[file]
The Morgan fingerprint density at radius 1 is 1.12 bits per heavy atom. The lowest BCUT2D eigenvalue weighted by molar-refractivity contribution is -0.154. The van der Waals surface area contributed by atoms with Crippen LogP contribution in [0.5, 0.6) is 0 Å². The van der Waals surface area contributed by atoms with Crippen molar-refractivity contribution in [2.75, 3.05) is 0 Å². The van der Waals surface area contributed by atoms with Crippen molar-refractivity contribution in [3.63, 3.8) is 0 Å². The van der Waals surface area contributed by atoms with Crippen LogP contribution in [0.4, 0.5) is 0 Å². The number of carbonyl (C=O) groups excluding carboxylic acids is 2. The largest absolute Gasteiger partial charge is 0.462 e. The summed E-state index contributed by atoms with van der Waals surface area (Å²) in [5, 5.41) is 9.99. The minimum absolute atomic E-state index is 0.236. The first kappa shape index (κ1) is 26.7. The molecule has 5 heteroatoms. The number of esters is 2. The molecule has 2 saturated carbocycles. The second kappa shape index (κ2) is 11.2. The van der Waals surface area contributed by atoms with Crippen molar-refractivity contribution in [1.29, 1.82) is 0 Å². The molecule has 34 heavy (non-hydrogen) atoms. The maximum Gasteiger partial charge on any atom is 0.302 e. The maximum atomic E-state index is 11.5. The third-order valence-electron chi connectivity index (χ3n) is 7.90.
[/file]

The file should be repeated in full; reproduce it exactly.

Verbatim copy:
The Morgan fingerprint density at radius 1 is 1.12 bits per heavy atom. The lowest BCUT2D eigenvalue weighted by molar-refractivity contribution is -0.154. The van der Waals surface area contributed by atoms with Crippen LogP contribution in [0.5, 0.6) is 0 Å². The van der Waals surface area contributed by atoms with Crippen molar-refractivity contribution in [2.75, 3.05) is 0 Å². The van der Waals surface area contributed by atoms with Crippen molar-refractivity contribution in [3.63, 3.8) is 0 Å². The van der Waals surface area contributed by atoms with Crippen LogP contribution in [0.4, 0.5) is 0 Å². The number of carbonyl (C=O) groups excluding carboxylic acids is 2. The largest absolute Gasteiger partial charge is 0.462 e. The summed E-state index contributed by atoms with van der Waals surface area (Å²) in [5, 5.41) is 9.99. The minimum absolute atomic E-state index is 0.236. The first kappa shape index (κ1) is 26.7. The molecule has 5 heteroatoms. The number of esters is 2. The molecule has 2 saturated carbocycles. The second kappa shape index (κ2) is 11.2. The van der Waals surface area contributed by atoms with Crippen molar-refractivity contribution in [1.29, 1.82) is 0 Å². The molecule has 34 heavy (non-hydrogen) atoms. The maximum Gasteiger partial charge on any atom is 0.302 e. The maximum atomic E-state index is 11.5. The third-order valence-electron chi connectivity index (χ3n) is 7.90.